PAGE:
Your tomatoes aren’t perfect like these of mine? Your plants don’t still have vivid green foliage in late summer? Mine do. You are failing.
This is the message that some gardeners receive. This summer, I’ve heard from a number of first-time gardeners who feel like failures because their tomato plants don’t look perfect, like those shown in blogs and videos.
Those tomatoes are phony, I tell them. The tomatoes I photographed above are phony.
I harvested around twenty tomatoes this morning, and then I selected the three prettiest from my basket. I held them next to the tomato plants in my garden that have the greenest foliage and I snapped a picture. It’s a phony photo in that it does not represent what is actually happening throughout my garden.
I visit many other gardens and have done so for many years. None of them have had tomato plants that were all perfectly successful.
You are not alone. Everyone growing tomatoes has mixed success.
Here are some tomato failures that can be seen in my yard today:
The sparse foliage of those plants doesn’t protect the fruit from the sun. Is the foliage sparse because of root knot nematodes in the soil? (“What are root knot nematodes?”)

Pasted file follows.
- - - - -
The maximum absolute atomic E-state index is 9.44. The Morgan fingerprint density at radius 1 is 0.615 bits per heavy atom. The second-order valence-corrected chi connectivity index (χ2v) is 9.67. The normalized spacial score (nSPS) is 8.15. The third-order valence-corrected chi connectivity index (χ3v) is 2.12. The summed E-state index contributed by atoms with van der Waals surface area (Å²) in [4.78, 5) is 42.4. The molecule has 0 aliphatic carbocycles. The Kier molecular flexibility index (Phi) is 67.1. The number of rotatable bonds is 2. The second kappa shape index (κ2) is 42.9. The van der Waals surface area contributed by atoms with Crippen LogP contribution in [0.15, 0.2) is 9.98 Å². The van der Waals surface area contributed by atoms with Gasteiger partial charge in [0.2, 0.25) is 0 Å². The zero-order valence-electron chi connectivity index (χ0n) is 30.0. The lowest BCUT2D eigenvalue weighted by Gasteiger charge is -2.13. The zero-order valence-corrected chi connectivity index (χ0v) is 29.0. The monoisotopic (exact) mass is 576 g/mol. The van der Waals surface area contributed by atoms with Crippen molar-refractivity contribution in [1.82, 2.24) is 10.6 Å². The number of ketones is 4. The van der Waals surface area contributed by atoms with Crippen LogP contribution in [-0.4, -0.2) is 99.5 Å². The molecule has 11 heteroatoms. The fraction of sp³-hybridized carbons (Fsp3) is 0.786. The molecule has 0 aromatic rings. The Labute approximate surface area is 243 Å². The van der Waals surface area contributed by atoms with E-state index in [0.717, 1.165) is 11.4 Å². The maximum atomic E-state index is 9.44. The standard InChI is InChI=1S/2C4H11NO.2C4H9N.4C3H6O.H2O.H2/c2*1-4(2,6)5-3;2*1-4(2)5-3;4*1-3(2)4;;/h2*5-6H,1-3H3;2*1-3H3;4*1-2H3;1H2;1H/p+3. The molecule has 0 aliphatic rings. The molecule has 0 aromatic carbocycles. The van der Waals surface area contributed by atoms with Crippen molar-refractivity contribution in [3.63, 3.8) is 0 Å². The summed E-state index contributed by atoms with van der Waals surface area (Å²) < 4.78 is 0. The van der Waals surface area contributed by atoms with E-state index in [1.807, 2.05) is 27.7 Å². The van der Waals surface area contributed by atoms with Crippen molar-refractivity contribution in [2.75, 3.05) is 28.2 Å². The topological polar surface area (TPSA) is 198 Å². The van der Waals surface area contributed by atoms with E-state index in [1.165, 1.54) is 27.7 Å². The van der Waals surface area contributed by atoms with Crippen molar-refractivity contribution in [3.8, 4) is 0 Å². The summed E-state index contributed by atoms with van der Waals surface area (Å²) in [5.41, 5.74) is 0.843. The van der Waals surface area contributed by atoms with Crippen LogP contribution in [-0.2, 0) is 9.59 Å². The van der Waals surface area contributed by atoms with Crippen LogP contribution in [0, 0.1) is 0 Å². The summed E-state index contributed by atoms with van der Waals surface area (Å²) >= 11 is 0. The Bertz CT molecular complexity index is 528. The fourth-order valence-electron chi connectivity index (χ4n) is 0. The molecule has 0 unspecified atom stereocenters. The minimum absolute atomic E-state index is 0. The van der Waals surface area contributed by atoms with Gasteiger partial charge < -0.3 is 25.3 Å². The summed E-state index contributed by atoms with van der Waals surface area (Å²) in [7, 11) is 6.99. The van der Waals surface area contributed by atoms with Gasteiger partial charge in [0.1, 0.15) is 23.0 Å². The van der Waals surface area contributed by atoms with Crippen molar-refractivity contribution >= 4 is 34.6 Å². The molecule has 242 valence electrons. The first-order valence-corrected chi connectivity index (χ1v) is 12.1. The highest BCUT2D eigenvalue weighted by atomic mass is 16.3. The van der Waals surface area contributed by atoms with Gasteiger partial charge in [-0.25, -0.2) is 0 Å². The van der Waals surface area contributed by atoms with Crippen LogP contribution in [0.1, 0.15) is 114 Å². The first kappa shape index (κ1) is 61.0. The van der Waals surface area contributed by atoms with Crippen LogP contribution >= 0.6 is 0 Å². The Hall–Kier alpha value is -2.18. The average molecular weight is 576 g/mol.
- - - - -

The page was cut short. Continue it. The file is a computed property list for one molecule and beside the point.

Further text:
On the other end of the spectrum, I have a tomato plant in another row that has beautiful, dense plant growth but not a single fruit. What’s the good of all those leaves?
Here are a couple of problems that I’ve seen in other gardens this summer:
This photo was taken in my own yard a couple years back. I’ve had years with lots of this “blossom end rot”, but this year I’ve had almost none. I have also had powdery mildew on my tomato plants in the past, but I’ve had none this summer. The photo of it above was taken at someone else’s garden near the beach, where powdery mildew is more prevalent compared to my inland location.
Keep this in mind: Every year, your failings will be slightly different and the amount will fluctuate too.
So we can’t expect perfection. I hope you feel better knowing that there’s a lot of imperfection among my tomato plants right now.
Going forward, just because we can’t expect perfection doesn’t mean we shouldn’t try to minimize the failings. Next week’s post: “Succeeding at Tomatoes.” I’ll share the best methods I know for dealing with ways that tomatoes can go wrong.
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